Tuesday, February 23, 2010

YouTube Now Accepts College Applications

Some of the nation’s most prestigious institutions of higher education now encourage applicants to submit a YouTube video as part of their application. Okay, this might be a good idea on the surface. High school students already enjoy making videos and uploading them to YouTube. But what the college application now be made public via the Internet? Here are two videos high school seniors submitted as part of their application to Tufts University. Given I found them on YouTube and can easily embed them as ready-to-play on Blogger.com, what do you see as the pros and cons of college application materials moving to public spaces and social networking sites? Here's Chania Cohen's "Walk in My Shoes" video she used for her application. (Click the arrow to view it; the videos is shorter than 2 minutes.)

Here's Amelia Downs' math nerd and dancing video, also part of her Tufts' application.

These videos and others that students have submitted to YouTube as part of their application packet have had over a 3,000 hits as of yesterday. Tufts claims that this year as many as 1,000 applicants submitted YouTubes. Given the number, it is understandable why an admission committee finds YouTube a convenient storage site and easy way to access and organize reams of digital materials.

Some schools even send with acceptance letters a video that pops on the screen as soon as the student opens email. For instance, Yale sends a rendition of "High School Musical."

What's your response to the use of videos, especially ones available on the world wide web, as part of the college application packet? How do you feel about the application process being in public view? When was the last time a college essay had that many readers? Will a centralized blog or wiki, available to the public, be the way students submit essays? Or is the visual nature of YouTube and its capacity to store large video files that make it more so the go-to venue for telling admissions committees, and in the meantime the rest of the world, "Who Am I."


Anonymous said...

Times " they are a changing" To have part of a college application in a public domain as utube is quite unique. It must be entertaining for a college admission officer to review applications... American Idol any one.

Anonymous said...

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Lori said...

On the plus side, I can see how having a video would aid the college weed through candidates, viewing a video provides more information about a candidate than sentences written on paper. However, is the benefit worth the time needed to view the videos? I would think that this has created a new job for someone at the college.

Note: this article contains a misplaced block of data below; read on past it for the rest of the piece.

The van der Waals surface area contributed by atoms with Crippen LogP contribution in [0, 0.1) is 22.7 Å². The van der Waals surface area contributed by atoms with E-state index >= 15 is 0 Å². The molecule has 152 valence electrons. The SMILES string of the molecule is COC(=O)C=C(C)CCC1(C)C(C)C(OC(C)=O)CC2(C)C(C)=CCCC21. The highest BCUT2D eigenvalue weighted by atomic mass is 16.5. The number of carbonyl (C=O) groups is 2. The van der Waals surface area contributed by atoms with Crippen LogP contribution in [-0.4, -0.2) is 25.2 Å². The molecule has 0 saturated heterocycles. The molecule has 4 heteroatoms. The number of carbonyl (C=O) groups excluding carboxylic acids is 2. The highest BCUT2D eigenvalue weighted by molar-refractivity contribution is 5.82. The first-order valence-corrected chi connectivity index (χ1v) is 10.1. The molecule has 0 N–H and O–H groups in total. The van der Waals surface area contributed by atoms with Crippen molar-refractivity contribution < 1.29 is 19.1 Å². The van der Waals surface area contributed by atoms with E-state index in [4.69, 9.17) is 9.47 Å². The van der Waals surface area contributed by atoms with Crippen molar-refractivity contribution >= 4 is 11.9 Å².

On the minus side, I think the colleges requiring videos are going to miss out on great candidates that are smart enough to realize they do not want their videos on a public site. Also, candidates who are shy or private but still great students will probably shy away from colleges requiring videos. I wouldn't want a college sharing my essay with other candidates, why would I like to share my video with other candidates?

Boy am I glad I do not have to interview for colleges!

Kylie said...

First I was very impressed with Chania Cohen's "Walk in My Shoes" video, how creative. She said so much in 1:24 and still left me wondering. I thought that it was a fantastic way to hook a college and have them wanting to look at your application. The other video (math dance) was not as impressive and actually would have detoured me from wanting to see more of this persons application. It just didn’t say much and showed immaturity. So, I personally believe that using youtube as an application “hook” could help or hurt you. As far as colleges using world wide web as part of the application process, I think it is a great idea. Think about how many applications major universities like Tufts receive. I bet that they are faced with thousands of students with the same range of GPA’s and SAT scores and who are active in their school and community. Every student looks the same on paper. Why not give students a way of standing out. If they are creative enough and willing to go to that length to get into a college, I say they deserve it.

Kate said...

I wholeheartedly agree with Kylie. I think that Rhaina's video was extremely well done and creative. It really gives the person viewing insight into her life. The viewer could tell that a lot of time was put into choosing the right song and developing this video. However, on the other hand Amelia's video on math dances left me questioning what exactly she wants the viewer to get out of watching the video. I don't think it really expresses a lot about her. In contrast, I could infer from Rhaina's video "Walk In My Shoes" that she has traveled to the UK, met Hilary Clinton, and possibly baked for a charity or soup kitchen. It creatively showed her well roundedness. I did not get this impression from Amelia's video.

I think that it is an excellent idea for colleges to offer creating a video as part of the application process. However, this should be optional. If colleges require this video component then students could become even more stressed out with an already very stressful process. Classrooms are differentiated so the application process should be too. A written essay is not indicative of all the gifts people have. What a great way for creative people to express themselves.

Christina said...